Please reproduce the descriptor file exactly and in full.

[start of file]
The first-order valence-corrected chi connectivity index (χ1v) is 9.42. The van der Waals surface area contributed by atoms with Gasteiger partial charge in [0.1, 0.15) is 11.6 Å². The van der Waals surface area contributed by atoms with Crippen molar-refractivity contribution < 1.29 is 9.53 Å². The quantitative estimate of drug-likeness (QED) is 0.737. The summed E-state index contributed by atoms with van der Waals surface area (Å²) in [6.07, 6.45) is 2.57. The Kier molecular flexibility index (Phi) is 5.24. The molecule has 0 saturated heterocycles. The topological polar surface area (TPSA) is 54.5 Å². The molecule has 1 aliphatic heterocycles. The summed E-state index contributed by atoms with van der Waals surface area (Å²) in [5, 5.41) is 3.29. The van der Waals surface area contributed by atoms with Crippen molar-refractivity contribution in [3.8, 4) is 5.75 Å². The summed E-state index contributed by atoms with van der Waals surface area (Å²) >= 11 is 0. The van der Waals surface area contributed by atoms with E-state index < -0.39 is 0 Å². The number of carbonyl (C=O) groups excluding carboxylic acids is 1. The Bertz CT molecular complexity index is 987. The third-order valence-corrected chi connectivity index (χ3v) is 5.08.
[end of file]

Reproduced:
The first-order valence-corrected chi connectivity index (χ1v) is 9.42. The van der Waals surface area contributed by atoms with Gasteiger partial charge in [0.1, 0.15) is 11.6 Å². The van der Waals surface area contributed by atoms with Crippen molar-refractivity contribution < 1.29 is 9.53 Å². The quantitative estimate of drug-likeness (QED) is 0.737. The summed E-state index contributed by atoms with van der Waals surface area (Å²) in [6.07, 6.45) is 2.57. The Kier molecular flexibility index (Phi) is 5.24. The molecule has 0 saturated heterocycles. The topological polar surface area (TPSA) is 54.5 Å². The molecule has 1 aliphatic heterocycles. The summed E-state index contributed by atoms with van der Waals surface area (Å²) in [5, 5.41) is 3.29. The van der Waals surface area contributed by atoms with Crippen molar-refractivity contribution in [3.8, 4) is 5.75 Å². The summed E-state index contributed by atoms with van der Waals surface area (Å²) >= 11 is 0. The van der Waals surface area contributed by atoms with E-state index < -0.39 is 0 Å². The number of carbonyl (C=O) groups excluding carboxylic acids is 1. The Bertz CT molecular complexity index is 987. The third-order valence-corrected chi connectivity index (χ3v) is 5.08.